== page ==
- The Washington Times - Tuesday, August 11, 2009

The sight was sickening. So was the sound. CRACK!

Left-hander Dave Dravecky of the San Francisco Giants lay writhing on the ground near the mound at Montreal’s Olympic Stadium as the crowd of 24,490 grew deathly silent. His cancer-weakened left arm had snapped as he delivered his 69th pitch of the night to the Expos’ Tim Raines in the sixth inning.

“It’s broke! It’s broke!” Dravecky moaned as players from both teams rushed to his side. Later he would add, “I never felt that kind of pain in my life. You could hear the popping noise all over the stadium. It felt like my arm was coming off.”

Which, in effect, it was. Dravecky endured a series of operations to try to save his arm and shoulder but to no avail. Two years later, both were amputated.

Although injuries are a part of any sport, this was the most gruesome imaginable; it ranked alongside other horrible on-field moments like Cleveland Indians ace Herb Score being hit in the eye by a line drive in 1957 and Washington Redskins quarterback Joe Theismann having his leg broken on a vicious tackle in 1985.

Yet there was an added touch of tragedy to Dravecky’s downfall on Aug. 15, 1989, because it happened just five days after his greatest triumph. He ended his career with a 64-57 record and 3.13 ERA in eight seasons as both a starter and reliever with the San Diego Padres and Giants.

Dravecky first underwent surgery in October 1988 to remove a cancerous tumor and 50 percent of the deltoid muscle in the upper part of his pitching arm. Doctors told him at first that he would never pitch again and later that the arm could shatter if he did.

“Dave, it looks like Jaws took a bite out of you,” teammate and close friend Kevin Mitchell told Dravecky when he spotted the repaired limb.

No matter, because Dravecky was incredibly determined, courageous or foolhardy - pick your own word. After months of agonizing rehabilitation and a minor league stint, he thought he was ready to help the Giants in their ultimately successful pennant drive.

An awed and appreciative crowd of 34,810 at Candlestick Park nearly went bonkers Aug. 10. He got a standing ovation after each of his eight innings as he allowed only four hits in a 4-3 victory.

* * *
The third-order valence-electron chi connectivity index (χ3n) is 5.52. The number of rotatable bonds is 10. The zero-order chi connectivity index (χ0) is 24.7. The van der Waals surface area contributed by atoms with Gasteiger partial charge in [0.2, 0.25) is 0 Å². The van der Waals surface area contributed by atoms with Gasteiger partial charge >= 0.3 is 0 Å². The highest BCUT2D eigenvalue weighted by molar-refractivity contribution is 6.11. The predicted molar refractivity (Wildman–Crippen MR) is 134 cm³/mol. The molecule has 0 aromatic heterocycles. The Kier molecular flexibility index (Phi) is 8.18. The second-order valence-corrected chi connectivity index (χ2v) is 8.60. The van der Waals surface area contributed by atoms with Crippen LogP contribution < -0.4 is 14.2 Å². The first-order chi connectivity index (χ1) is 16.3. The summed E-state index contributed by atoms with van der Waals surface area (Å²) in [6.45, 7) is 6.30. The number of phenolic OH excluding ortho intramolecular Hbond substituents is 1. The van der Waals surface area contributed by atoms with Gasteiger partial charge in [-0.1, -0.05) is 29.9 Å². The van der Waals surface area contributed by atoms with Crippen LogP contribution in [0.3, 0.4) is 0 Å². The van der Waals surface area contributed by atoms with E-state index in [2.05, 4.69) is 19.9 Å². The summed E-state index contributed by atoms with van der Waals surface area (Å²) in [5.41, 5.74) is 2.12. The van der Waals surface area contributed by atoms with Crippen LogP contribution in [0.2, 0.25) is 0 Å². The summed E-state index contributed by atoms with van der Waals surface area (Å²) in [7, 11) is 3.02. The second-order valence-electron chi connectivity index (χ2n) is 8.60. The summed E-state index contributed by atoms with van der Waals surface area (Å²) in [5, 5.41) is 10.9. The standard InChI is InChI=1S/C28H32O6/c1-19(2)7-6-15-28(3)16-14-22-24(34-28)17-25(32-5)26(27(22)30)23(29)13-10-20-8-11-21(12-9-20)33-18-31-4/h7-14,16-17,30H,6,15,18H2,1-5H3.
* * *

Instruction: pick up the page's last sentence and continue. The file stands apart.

“I didn’t really manage that game,” Giants skipper Roger Craig said afterward. “I just sat there in awe.”

When the game ended, catcher Terry Kennedy told Dravecky to take a bow.

“So I did and then went back to the dugout, but the fans wouldn’t stop,” Dravecky said. “It was the most amazing, fun time I ever had playing baseball.”

The euphoria lasted less than a week, until his next start against the Expos.

“I went through the first three innings without giving up a hit,” Dravecky told Baseball Digest 15 years later. “My stuff wasn’t as good as it was against the Reds, but I was moving the ball around. … My arm felt a little funny in the dugout [after the fifth inning]. There was a tingling sensation.”

Talk about bad omens - and sheer guts. As he was taken from the field on a stretcher, he told Craig, “Win this game - I want this win.” And the Giants did win it for him 3-2.

Dravecky had surgery once more and returned to the team as a spectator. But during the pennant-clinching celebration in late September the arm was broken again as players piled upon players. X-rays revealed the cancer had returned, and he underwent radiation and other treatments that ultimately cured the disease.

As far as we know, Dravecky never complained about the misfortune that ended his baseball career at 33. Instead he relied on his deep faith and set out to help others.

In August 1991, two months after the amputation, Dravecky and his wife, Jan, started Outreach of Hope, a Denver-based organization that seeks to ease the emotional pain for victims of cancer, amputation or other serious illnesses.

Dravecky himself returned to an active lifestyle. He learned to write with his right hand, ride a motorcycle and hunt and fish. He has never wasted time feeling sorry for himself.

And recently Dravecky, now 53, got off a pretty good one-liner in a interview with Sports Illustrated.

“I’m still madly in love with my bride [of 30 years],” he said. “She’s the wind beneath my wing - singular.”

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